Review: ‘The Princess’ Tells Diana’s Life Story Unflinchingly

I suspect the relentlessness of the ways Diana was pursued by the British media will be shocking for Americans, even with the knowledge of how she died. That there were news reports attesting to Diana’s virginity di lei before she married the 32-year-old prince particularly so. For Brits, though cringeworthy now, it’s mostly a reminder of the pressure Charles was under to find a virginal wife from an appropriate bloodline. (And the fact that such draconian royal rules only fell by the wayside after Charles and Diana’s 1992 separation threatened the very existence of the royal family.)

Americans may also be surprised by the degree of hostility Diana dealt with from the royal family, even early on, before she had rebelled against them. In one particularly shocking clip, when Princess Anne (Charles’ sister) is asked what she thinks about the birth of Charles and Diana’s first son, she shrugs and says, “I didn’t know she’d had one.” (Watching this 1982 footage now, it’s impossible not to think of Diana’s daughter-in-law Meghan Markle, and the reception she got di lei when she joined “the firm.”)

Princess Diana at an official banquet in April 1983 in New Zealand. (Anwar Hussein / Getty Images)

The hindsight we are afforded now provides a chill to The Princess that is hard to shake off. Over footage of her looking lost and alone at the Taj Mahal in 1992, we hear one cultural critic state: “When you put a modern person in an ancient institution, they will be destroyed. Once an institution starts destroying people, it’s time to recognize that there’s something fundamentally wrong with that institution. ” Thirty years later, and that institution continues to trundle on.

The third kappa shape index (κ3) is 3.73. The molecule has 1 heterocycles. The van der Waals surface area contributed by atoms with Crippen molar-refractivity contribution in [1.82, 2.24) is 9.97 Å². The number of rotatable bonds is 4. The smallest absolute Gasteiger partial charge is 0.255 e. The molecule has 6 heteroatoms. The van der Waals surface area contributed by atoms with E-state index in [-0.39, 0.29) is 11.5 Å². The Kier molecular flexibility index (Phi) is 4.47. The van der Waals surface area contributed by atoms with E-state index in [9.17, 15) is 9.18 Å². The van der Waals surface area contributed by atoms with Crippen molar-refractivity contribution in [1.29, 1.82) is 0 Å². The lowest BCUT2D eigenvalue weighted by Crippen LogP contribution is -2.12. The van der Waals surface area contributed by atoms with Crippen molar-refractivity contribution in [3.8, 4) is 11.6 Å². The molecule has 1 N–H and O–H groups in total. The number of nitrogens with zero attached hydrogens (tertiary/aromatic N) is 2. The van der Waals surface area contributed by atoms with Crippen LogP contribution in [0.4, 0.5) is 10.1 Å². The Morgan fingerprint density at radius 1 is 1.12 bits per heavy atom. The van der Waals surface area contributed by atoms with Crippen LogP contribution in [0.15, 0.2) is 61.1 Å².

The Princess is also careful to remind us that, when it came to Diana, the buck was passed in a circular motion, both before and after her death. The paparazzi blamed tabloid editors for buying their photos. The tabloid editors blamed the public for buying the papers those pictures were printed in. And the public either blamed Diana for calling on the media too much, or the media for putting too much of Diana’s personal life di lei in their pages di lei. One pundit’s prediction that “all this telephoto lens business” would stop once Diana had married Charles reflects just how unprecedented her situation was.

Flowers left by the British public outside Princess Diana’s former London residence, Kensington Palace, after her death in August 1997. A similar number of bouquets were left outside Buckingham Palace. (Courtesy of HBO)

As with those lectures I sat through in 1997, the thing that most sticks with me after viewing The Princess are the ethical questions around what rights the press has when it comes to pursuing public figures. What rights does the public have to tear a person down en masse simply because they’re famous? Framing Britney Spears and Impeachment: American Crime Story both recently explored these issues very well, but there is a quiet, institutional insidiousness present in The Princess that is particularly upsetting.

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